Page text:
Filed under catalogue | Tags: · architecture, art, cinema, code, computer art, design, industrial design, installation art, kinetic art, language, machine, painting, photography, robotics, sculpture, simulation, writing
“Les Immatériaux was a landmark exhibition co-curated in 1985 for the Centre Georges Pompidou in Paris by philosopher Jean-François Lyotard and design historian and theorist Thierry Chaput, attracting more than 200,000 visitors during the 15 weeks of its duration.
The exhibition brought together a striking variety of objects, ranging from the latest industrial robots and personal computers, to holograms, interactive sound installations, and 3D cinema, along with paintings, photographs and sculptures (the latter ranging from an Ancient Egyptian low-relief to works by Dan Graham, Joseph Kosuth and Giovanni Anselmo). The Centre de Création Industrielle (CCI) – the more ‘sociological’ entity devoted to architecture and design within the Centre Pompidou, which initiated Les Immatériaux – had been planning an exhibition on new industrial materials since at least 1982. Variously titled Création et matériaux nouveaux, Matériau et création, Matériaux nouveaux et création, and, in its last form, La Matière dans tous ses états, this exhibition, first scheduled to take place in 1984, already contained many of the innovative features that found their way into Les Immatériaux.
These features included an emphasis on language as matter, the immateriality of advanced technological materials (from textiles to plastics and holography), exhibits devoted to recent technological developments in food, architecture, music and video, and an experimental catalogue produced using computers. The earlier versions of the exhibition also involved many of the future protagonists of Les Immatériaux, such as Jean-Louis Boissier (among several other faculty members of Université Paris VIII, where Lyotard was teaching at the time) and Eve Ritscher (a London-based consultant on holography). Furthermore, Les Immatériaux benefited from projects pursued concurrently by other groups within the Pompidou which joined Lyotard’s and Chaput’s project when it was discovered that their themes overlapped. Thus, an exhibition project on music videos initiated by the Musée national d’art moderne and a project on electro-acoustic music developed by IRCAM (Institut de Recherche et de Coordination Acoustique/Musique) were incorporated into it.” (from a study by Anthony Hudek, 2009, edited)
Volume 1 contains an experimental glossary of 50 terms with contributions by twenty-six authors, writers, scientists, artists and philosophers including Nanni Balestrini, Michel Butor, François Châtelet, Jacques Derrida, Bruno Latour and Isabelle Stengers. Volume 2 reproduces the works exhibited.
Publisher Centre Georges Pompidou, Paris, March 1985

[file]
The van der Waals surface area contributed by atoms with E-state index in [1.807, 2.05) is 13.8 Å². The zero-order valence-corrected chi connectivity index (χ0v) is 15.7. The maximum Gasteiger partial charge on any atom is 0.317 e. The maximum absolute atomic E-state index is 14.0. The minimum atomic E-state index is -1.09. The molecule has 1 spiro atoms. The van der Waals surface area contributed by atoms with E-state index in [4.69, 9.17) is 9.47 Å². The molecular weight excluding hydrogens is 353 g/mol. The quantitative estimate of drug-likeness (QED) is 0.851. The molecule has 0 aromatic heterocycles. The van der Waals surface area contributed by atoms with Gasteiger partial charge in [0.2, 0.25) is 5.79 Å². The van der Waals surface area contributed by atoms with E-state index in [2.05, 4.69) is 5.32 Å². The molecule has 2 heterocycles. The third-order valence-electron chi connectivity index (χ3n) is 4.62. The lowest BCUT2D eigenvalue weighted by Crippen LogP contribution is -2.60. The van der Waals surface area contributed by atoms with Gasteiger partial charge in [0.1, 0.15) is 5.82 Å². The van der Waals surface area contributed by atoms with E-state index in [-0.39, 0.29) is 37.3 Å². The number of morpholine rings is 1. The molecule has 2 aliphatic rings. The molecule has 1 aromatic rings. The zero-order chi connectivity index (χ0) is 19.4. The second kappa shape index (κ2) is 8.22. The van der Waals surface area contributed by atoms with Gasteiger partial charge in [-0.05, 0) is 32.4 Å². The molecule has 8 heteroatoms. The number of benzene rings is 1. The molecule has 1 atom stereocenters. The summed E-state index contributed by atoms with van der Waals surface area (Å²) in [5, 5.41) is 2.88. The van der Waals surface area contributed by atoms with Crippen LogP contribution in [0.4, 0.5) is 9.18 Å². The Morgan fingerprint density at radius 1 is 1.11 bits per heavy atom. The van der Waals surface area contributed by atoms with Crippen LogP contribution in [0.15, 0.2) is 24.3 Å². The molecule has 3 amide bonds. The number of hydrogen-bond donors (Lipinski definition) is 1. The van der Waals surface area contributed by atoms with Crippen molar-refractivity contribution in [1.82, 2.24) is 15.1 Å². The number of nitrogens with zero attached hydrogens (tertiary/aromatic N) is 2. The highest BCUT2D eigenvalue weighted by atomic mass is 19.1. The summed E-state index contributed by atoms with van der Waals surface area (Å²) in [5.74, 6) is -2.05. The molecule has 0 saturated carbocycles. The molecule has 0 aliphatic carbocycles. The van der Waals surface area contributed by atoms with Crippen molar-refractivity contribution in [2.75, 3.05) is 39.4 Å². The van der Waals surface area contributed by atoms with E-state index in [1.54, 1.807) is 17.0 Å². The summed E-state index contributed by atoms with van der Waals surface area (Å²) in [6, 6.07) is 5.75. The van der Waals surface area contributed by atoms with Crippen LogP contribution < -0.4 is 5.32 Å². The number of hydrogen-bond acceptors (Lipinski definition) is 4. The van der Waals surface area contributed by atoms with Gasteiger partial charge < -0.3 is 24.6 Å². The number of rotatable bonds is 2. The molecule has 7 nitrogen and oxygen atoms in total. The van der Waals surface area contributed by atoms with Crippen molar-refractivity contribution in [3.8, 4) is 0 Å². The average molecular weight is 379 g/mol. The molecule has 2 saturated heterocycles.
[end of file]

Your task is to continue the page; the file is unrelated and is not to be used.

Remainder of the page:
ISBN 2858502994 (I), 2858503001 (II)
263 (I) and 142 (nonpaginated A4) pages (II)
Épreuves d’écriture (Volume 1, 11 MB, added on 2014-7-30 via Norkhat)
Album et Inventaire (Volume 2, 103 MB, via Arts des nouveaux médias blog of Jean-Louis Boissier)
See also other documents and literature about the exhibition (Monoskop wiki).
Filed under book | Tags: · artificial intelligence, communication, computer graphics, computing, human-computer interaction, information, media, music, new media, programming, publishing, robotics, science fiction, speech, technology, television
A magical mystery tour through the world of MIT’s Media Laboratory, then headed by Nicholas Negroponte and in its third year of existence. Chapter 11 develops the dictum “information wants to be free.”
Publisher Viking, New York, 1987
PDF (50 MB, updated on 2014-3-26 to an OCR’d version via Marcell Mars)Comment (0)
Filed under book | Tags: · 1700s, automation, history of literature, literature, machine, media archeology, robotics
Anxieties about fixing the absolute difference between the human being and the mechanical replica, the automaton, are as old as the first appearance of the machine itself. Exploring these anxieties and the efforts they prompted, this book opens a window on one of the most significant, if subtle, ideological battles waged on behalf of the human against the machine since the Enlightenment—one that continues in the wake of technological and conceptual progress today.
A sustained examination of the automaton as early modern machine and as a curious ancestor of the twentieth-century robot, Copying Machines offers extended readings of mechanistic images in the eighteenth century through the prism of twentieth-century commentary. In readings of texts by Lafayette, Molière, Laclos, and La Bruyère—and in a chapter on the eighteenth-century inventor of automatons, Jacques Vaucanson—Catherine Liu provides a fascinating account of ways in which the automaton and the preindustrial machine haunt the imagination of ancien régime France and structure key moments of the canonical literature and criticism of the period.
Publisher University of Minnesota Press, 2000
ISBN 0816635021, 9780816635023